Our Portfolio Management Process

We expect our portfolio management process to result in lower volatility, higher tax sensitivity, lower direct and indirect trading costs, and higher conviction.

Our portfolio management process starts with client objectives and preferences. We manage portfolios on a discretionary basis and manage portfolios according to our core investment philosophy. However, clients may wish to tailor portfolios to reflect our core investment philosophy in combination with their own specific preferences. Portfolios typically remain near fully invested through investment cycles and are focused, holding 40 or fewer securities. Our sector weightings differ from the broad market with heavier portfolio weights in growth sectors like healthcare and technology. We tend to de-emphasize volatile, capital intensive, commodity related, non-growth, and/or cyclical sectors such as consumer cyclicals, energy, utilities, and materials. While we do not ignore sector diversification, we are more focused on bottom up stock selection of attractive growth issues at reasonable prices.

Our stock selection process results in the selection of generally larger capitalization issues with a continuity of earnings growth, ascending dividends, strong balance sheets with relatively reasonable or no debt. In addition, we favor attractive margins, positive or stable margin trend, and strong return on equity. Further, we look for enduring business strategies managed by teams that have demonstrated solid capital stewardship and corporate governance. We target growth issues that are reasonably priced versus their own history, versus the market, or relative to their anticipated growth trajectory. If we expect to hold a meaningful cash reserve (up to around 15%) we invest a portion of cash in higher-quality short-term fixed income funds.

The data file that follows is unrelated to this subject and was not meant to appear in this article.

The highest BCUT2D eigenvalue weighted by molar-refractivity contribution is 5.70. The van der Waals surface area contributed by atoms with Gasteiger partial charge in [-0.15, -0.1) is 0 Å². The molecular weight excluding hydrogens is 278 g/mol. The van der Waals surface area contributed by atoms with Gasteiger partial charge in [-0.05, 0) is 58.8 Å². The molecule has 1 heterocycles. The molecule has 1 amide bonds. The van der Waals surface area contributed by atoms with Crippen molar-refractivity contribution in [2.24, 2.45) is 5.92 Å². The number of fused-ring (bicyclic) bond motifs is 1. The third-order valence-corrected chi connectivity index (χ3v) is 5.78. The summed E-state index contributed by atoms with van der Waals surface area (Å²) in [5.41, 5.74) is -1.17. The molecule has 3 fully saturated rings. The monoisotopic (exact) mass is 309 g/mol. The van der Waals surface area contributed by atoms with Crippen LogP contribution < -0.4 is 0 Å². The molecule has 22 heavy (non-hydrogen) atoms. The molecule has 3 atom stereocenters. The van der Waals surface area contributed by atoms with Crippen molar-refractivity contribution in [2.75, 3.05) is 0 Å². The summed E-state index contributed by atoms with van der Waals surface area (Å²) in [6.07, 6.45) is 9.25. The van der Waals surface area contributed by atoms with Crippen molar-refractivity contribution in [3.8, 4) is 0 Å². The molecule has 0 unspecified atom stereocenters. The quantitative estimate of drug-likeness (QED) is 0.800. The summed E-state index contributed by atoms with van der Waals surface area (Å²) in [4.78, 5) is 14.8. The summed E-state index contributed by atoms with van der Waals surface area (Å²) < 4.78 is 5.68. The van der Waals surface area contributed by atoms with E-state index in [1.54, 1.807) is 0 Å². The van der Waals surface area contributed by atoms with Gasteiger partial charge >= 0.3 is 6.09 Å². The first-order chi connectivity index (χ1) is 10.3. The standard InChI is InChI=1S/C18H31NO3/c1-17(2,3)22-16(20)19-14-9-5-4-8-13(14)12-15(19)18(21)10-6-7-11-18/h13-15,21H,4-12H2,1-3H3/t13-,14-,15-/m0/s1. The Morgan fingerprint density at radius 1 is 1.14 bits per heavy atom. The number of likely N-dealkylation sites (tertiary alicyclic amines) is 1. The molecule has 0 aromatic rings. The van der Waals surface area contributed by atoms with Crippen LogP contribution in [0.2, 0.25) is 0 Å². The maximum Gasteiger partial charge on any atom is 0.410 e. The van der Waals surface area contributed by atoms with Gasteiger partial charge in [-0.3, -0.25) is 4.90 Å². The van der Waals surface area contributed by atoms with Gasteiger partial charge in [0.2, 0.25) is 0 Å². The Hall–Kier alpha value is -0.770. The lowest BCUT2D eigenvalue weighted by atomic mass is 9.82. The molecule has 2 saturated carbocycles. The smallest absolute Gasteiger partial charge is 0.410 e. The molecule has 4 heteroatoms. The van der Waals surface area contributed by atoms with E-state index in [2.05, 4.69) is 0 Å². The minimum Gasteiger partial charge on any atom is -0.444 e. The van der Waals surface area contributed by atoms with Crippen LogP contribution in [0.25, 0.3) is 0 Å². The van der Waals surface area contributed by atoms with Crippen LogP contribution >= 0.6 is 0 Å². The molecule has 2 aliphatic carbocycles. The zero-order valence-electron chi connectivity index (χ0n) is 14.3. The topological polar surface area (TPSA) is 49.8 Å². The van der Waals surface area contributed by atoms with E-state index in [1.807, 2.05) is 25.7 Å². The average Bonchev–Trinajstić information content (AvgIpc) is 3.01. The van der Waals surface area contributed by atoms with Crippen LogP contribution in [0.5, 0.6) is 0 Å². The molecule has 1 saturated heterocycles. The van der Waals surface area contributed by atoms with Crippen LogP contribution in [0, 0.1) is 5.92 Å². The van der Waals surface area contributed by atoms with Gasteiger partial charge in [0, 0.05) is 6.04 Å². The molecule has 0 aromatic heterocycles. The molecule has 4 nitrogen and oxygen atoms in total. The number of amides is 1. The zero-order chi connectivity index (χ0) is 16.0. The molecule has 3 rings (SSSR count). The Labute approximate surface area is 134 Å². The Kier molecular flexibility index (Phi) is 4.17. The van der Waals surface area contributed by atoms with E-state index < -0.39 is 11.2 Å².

Our buying and selling disciplines are asymmetric processes. We buy fundamentally attractive issues at attractive valuations. We sell issues that we feel have lost their fundamental attractiveness with a limited consideration of valuation. A loss of fundamental attractiveness can be described as an underlying business that no longer holds long-term growth appeal or economic moat. If a fundamentally attractive issue becomes overvalued, it does not prompt us to sell the issue, however, the issue could be sold if additional cash is needed in the account for the client or to make room for a more attractive opportunity. So, valuation plays an important role in the buying decision but a more limited role in the selling decision. We have target position sizes for portfolios but may double the target position size for higher conviction issues or halve the position size for some issues. We do not rebalance positions to the target size once purchased unless, possibly, there is a specific need for cash in the portfolio. Where low risk tax harvest loss opportunities exist, we harvest losses at least once a year in portfolios.

At times we may tactically take advantage of what we view as unwarranted or excessive mispricing by buying our quality issues on the dip.

We expect our process, when combined with a long-term time horizon, to result in lower volatility, higher tax sensitivity, lower direct and indirect trading costs, and higher conviction.